Tongariro has had little activity overnight. GNS Science did not record any sign of eruption or any increase of volcanic activity. There is no indication at this stage that activity is to resume any time soon.
However, the Alert Level remains at Level 2 and the Aviation Colour Code remains at Orange. Aviation Colour Codes are based on four colours and are intended for quick reference only in the international civil aviation community. Code Orange indicates that a volcanic eruption is underway but with little or no ash being produced.
The Volcanic Alert Level ranges from 0 to 5 and defines the current status at a volcano. Level 2 indicates that a minor eruption has occurred.
GNS Science is reassessing those levels this morning and will release a bulletin if and when they are changed.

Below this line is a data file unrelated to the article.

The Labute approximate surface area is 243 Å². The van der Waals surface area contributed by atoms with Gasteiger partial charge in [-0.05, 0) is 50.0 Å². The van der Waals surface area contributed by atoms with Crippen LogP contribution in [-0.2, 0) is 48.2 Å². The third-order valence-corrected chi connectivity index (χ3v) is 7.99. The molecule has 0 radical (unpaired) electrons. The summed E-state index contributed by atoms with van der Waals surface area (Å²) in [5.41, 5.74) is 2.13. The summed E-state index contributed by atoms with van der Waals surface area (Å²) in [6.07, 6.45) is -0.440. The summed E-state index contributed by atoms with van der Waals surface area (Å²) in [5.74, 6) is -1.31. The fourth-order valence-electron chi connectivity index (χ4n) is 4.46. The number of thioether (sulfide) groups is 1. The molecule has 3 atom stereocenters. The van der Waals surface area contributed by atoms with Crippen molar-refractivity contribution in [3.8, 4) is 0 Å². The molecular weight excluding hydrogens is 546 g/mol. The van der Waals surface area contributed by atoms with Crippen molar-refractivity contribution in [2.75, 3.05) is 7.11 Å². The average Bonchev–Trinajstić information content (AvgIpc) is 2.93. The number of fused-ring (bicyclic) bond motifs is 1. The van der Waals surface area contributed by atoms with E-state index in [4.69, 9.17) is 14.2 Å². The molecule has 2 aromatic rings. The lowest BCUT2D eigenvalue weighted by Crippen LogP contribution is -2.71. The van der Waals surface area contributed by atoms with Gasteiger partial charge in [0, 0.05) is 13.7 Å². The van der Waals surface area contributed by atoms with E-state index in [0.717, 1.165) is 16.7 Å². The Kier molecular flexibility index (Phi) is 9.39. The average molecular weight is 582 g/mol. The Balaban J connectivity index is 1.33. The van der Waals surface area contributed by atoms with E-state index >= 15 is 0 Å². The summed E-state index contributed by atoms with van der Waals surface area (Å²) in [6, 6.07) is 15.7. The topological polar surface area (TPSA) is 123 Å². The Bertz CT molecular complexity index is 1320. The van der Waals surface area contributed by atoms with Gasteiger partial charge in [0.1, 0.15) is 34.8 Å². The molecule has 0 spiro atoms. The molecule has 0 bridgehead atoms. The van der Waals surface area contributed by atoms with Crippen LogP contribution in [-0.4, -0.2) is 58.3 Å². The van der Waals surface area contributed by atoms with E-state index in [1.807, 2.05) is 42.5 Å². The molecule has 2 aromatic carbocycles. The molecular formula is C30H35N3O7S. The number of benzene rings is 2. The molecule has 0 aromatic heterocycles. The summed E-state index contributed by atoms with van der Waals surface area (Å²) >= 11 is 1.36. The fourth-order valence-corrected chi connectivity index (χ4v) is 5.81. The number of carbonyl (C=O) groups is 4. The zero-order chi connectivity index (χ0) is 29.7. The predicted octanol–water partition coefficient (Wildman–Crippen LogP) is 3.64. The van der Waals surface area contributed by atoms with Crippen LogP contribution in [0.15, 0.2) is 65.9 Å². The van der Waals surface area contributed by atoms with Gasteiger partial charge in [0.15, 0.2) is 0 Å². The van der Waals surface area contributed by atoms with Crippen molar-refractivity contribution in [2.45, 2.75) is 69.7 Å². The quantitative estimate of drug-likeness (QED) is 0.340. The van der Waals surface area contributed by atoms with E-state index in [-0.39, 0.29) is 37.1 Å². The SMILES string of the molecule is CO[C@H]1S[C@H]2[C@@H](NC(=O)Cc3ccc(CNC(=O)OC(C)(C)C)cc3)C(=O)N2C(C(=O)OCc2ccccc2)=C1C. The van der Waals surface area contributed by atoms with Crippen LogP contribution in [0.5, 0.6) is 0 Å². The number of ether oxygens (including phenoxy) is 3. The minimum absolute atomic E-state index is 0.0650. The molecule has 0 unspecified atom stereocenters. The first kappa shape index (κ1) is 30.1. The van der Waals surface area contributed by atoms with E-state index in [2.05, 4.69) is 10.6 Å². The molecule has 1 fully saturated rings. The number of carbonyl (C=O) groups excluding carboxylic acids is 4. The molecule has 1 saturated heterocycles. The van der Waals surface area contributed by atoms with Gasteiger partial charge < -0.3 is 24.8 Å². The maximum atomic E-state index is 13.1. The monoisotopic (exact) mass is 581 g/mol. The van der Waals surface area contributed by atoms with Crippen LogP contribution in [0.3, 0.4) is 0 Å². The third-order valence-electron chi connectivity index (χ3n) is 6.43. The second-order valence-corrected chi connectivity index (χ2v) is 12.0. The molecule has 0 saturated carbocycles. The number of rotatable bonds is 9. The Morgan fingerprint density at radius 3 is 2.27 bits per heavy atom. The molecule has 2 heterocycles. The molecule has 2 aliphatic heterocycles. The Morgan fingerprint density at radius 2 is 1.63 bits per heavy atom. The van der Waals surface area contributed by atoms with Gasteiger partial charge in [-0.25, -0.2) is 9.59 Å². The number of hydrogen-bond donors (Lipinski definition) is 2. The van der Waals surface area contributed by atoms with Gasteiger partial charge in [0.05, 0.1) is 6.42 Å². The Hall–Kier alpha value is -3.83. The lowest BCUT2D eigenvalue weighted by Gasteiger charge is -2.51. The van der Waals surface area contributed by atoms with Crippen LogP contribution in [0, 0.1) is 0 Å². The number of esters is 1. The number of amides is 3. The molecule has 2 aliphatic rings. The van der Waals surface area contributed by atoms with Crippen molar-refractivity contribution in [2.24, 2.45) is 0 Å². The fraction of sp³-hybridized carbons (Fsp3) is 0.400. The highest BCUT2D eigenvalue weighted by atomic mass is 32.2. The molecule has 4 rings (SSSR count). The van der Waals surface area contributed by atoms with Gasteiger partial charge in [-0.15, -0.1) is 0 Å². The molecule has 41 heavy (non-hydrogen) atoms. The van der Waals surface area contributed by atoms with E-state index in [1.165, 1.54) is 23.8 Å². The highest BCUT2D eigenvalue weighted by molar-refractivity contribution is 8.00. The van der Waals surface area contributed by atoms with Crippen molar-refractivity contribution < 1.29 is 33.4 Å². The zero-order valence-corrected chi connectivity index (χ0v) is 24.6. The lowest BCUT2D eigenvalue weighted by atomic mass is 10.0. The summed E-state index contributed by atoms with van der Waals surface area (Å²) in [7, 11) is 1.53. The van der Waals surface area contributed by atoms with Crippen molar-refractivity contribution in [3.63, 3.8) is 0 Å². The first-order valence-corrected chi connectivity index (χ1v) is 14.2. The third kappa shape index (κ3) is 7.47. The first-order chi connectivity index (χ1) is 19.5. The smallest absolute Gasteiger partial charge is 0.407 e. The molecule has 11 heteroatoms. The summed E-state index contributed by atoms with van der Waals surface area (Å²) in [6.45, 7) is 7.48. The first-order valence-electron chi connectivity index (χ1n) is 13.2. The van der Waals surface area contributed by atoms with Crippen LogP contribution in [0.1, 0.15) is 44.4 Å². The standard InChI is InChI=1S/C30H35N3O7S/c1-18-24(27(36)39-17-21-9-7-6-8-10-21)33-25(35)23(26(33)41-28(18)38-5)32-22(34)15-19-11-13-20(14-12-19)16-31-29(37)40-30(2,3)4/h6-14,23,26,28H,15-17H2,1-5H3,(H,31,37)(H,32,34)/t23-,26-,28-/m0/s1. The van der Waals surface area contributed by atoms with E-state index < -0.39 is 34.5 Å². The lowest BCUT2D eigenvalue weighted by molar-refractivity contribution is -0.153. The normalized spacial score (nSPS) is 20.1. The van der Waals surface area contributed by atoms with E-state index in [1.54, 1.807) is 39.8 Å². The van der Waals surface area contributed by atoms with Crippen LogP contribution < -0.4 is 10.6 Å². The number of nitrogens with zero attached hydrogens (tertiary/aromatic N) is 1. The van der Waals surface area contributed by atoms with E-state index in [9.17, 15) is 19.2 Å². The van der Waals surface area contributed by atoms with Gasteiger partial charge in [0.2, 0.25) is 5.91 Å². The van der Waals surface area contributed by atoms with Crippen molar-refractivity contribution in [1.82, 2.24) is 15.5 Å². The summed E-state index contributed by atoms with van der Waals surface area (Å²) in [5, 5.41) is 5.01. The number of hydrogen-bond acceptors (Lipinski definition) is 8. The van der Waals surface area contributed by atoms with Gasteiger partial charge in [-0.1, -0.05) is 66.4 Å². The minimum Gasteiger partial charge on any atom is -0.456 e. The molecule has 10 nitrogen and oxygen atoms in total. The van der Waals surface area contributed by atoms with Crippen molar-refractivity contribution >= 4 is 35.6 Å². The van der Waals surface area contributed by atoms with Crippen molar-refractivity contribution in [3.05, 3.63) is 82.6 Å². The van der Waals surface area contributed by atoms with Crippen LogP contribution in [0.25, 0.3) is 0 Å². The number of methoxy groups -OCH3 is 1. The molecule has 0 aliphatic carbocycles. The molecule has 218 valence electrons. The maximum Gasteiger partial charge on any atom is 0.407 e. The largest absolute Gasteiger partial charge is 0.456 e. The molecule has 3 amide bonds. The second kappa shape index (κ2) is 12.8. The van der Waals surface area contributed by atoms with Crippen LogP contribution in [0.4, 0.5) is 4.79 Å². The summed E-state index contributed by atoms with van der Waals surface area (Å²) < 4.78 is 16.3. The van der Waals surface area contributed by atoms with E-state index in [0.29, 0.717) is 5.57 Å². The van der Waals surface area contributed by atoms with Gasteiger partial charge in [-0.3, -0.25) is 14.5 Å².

The eruption occurred from the Upper Te Maari crater, in the same area that erupted on 6 August this year. Yesterday’s eruption happened at 1:25 pm and lasted for less than 5 minutes although local earthquake activity continued for about 15 minutes.
Yesterday’s eruption occurred without any measured precursory changes and this reinforces the unpredictable nature of volcanoes. We cannot say what will happen next at Tongariro but the scenario considered most likely, based on the August 2012 eruption and the description of late 1890s eruptions, is that we could expect another eruption of similar size at any time during the next few weeks. Eruptions are not expected to escalate in size.
Homepage image/ GNS Science
-WeatherWatch.co.nz and GeoNet/GNS Science